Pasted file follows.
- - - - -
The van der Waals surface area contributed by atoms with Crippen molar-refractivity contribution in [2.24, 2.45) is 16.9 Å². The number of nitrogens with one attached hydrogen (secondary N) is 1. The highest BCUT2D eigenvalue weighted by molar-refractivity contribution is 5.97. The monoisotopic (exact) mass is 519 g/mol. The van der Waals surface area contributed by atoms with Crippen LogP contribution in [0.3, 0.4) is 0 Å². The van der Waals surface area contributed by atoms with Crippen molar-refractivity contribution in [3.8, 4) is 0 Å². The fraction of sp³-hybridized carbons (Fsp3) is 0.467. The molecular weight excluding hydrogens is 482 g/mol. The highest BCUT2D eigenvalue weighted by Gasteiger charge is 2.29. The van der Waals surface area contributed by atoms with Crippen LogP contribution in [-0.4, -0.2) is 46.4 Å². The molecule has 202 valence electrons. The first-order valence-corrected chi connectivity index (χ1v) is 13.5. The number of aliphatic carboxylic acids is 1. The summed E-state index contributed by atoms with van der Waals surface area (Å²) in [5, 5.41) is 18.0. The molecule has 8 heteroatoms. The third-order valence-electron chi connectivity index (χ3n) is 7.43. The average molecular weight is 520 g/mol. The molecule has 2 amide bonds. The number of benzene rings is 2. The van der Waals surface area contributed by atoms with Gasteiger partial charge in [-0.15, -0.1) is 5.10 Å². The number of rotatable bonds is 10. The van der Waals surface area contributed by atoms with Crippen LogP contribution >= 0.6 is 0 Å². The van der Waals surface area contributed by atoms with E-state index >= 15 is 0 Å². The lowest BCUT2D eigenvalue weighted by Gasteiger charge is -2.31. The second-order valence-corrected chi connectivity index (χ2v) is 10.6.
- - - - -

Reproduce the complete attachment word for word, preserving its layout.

The van der Waals surface area contributed by atoms with Crippen molar-refractivity contribution in [2.24, 2.45) is 16.9 Å². The number of nitrogens with one attached hydrogen (secondary N) is 1. The highest BCUT2D eigenvalue weighted by molar-refractivity contribution is 5.97. The monoisotopic (exact) mass is 519 g/mol. The van der Waals surface area contributed by atoms with Crippen LogP contribution in [0.3, 0.4) is 0 Å². The van der Waals surface area contributed by atoms with Crippen molar-refractivity contribution in [3.8, 4) is 0 Å². The fraction of sp³-hybridized carbons (Fsp3) is 0.467. The molecular weight excluding hydrogens is 482 g/mol. The highest BCUT2D eigenvalue weighted by Gasteiger charge is 2.29. The van der Waals surface area contributed by atoms with Crippen LogP contribution in [-0.4, -0.2) is 46.4 Å². The molecule has 202 valence electrons. The first-order valence-corrected chi connectivity index (χ1v) is 13.5. The number of aliphatic carboxylic acids is 1. The summed E-state index contributed by atoms with van der Waals surface area (Å²) in [5, 5.41) is 18.0. The molecule has 8 heteroatoms. The third-order valence-electron chi connectivity index (χ3n) is 7.43. The average molecular weight is 520 g/mol. The molecule has 2 amide bonds. The number of benzene rings is 2. The van der Waals surface area contributed by atoms with Gasteiger partial charge in [-0.15, -0.1) is 5.10 Å². The number of rotatable bonds is 10. The van der Waals surface area contributed by atoms with Crippen LogP contribution >= 0.6 is 0 Å². The van der Waals surface area contributed by atoms with E-state index >= 15 is 0 Å². The lowest BCUT2D eigenvalue weighted by Gasteiger charge is -2.31. The second-order valence-corrected chi connectivity index (χ2v) is 10.6.